Of plimoth plantation

The past is both foundation and prologue to our present—it can also give guidance for our future. But the story of the Pilgrims is not just any past, it is our past as a nation. The hopes, anxieties, courage and faith in God of that company Of plimoth plantation not only describe days long gone, but also provide encouragement, warnings, and wisdom for our own times.

These are links to the most recent posts I’ve written about the Pilgrims. Before 1752 the English used the Julian calendar with the new year beginning on March 25. You’ll notice this if you read William Bradford’s Of plimoth plantation.

Embarkation of the Pilgrims: Embarkation of the Pilgrims by Robert Weir is one of eight massive 12 by 18 feet historic paintings in the United States Capitol Rotunda.

Future Perils, A Faithful God: Mayflower 400: 400 years ago the Mayflower sailed into Cape Cod, bringing the Pilgrims to the New World.

Of plimoth plantation: Thanksgiving Week 2020: This week I’ll be quoting from the words of the Pilgrims to help us picture who they were, what they faced, and how they lived.

The Mayflower Passengers: William Bradford’s 1650 annotated list, including those who died during that first year.

1621: The First Harvest Festival: the bounty of 1621 that followed their tragic first winter.

Corn, Capitalism & Compassion: their abandonment of communal farming in the spring of 1623, and the ensuing success that was had from assigning each man and his family their own land for crops.

Sweete and Gentle Showers: God’s incredible answer to their prayers during the drought in summer 1623, and the first civil appointment of a day of prayer, and a day of thanksgiving.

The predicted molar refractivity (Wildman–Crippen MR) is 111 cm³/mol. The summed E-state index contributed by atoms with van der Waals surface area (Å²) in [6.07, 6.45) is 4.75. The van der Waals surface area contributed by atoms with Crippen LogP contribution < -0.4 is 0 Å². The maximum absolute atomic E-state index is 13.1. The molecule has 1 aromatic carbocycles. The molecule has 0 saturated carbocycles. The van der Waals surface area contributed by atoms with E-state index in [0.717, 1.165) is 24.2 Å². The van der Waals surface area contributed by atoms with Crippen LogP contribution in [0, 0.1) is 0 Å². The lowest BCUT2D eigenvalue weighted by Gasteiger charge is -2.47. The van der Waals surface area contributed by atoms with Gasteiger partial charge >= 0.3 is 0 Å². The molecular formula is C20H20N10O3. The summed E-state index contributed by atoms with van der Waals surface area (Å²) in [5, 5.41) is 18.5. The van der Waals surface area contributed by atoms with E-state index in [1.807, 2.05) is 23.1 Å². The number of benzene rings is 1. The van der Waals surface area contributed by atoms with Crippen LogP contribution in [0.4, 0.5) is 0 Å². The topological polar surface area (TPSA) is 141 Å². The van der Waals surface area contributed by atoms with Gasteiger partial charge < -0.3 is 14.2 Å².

Grateful Hearts: Gratitude gives us insight into our understanding of life, of other people, of ourselves, and of God. This post is not specifically about the Pilgrims, but was written about how gratitude reveals our understanding of life, of other people, of ourselves, and of God.

Foolish Hearts: Remember our nation in prayer. As never before we are rife with ingratitude and pride.

“Come Wind, Come Weather”: The Pilgrims gave us a foundation of self-government, a beneficial prosperity, and a Christian heritage of beliefs, character and world view. They also left us wisdom and warning for our future.

The Pilgrims endured circumstances that cause us to blench and marvel that they survived. They persevered only by God’s help and grace. We will never be able to do so without Him.

“If you have run with footmen and they have tired you out,
Then how can you compete with horses?
If you fall down in a land of peace,
How will you do in the thicket of the Jordan?”
Jeremiah 12:5

The monument at the grave of William Bradford has one inscription in Hebrew:

Jehovah is our help

And another in Latin:

What our fathers with so much difficulty secured,
do not basely relinquish

That last inscription is always posted here at the bottom of the front page. May we remember  courage, and may we emulate their trust in God.
Mayflower in Plymouth Harbor, William Halsall: PD-US.
Of Plymouth Plantation, An Electronic Edition, William Bradford 1590-1657 (125). Original Source: Bradford’s History of Plymouth Plantation, 1606-1646. Ed. William T. Davis. New York: Charles Scribner’s Sons, 1908. Copyright 2003.
Edward Winslow, Good News From New England, in The Story of The Pilgrim Fathers, 1606-1623 A.D.; as told by Themselves, their Friends, and their Enemies, Edward Arber, ed. (Houghton, Mifflin & Co., Boston MA: 1897) 580–581.
For explanation of primary and secondary sources see: http://www.princeton.edu/~refdesk/primary2.html

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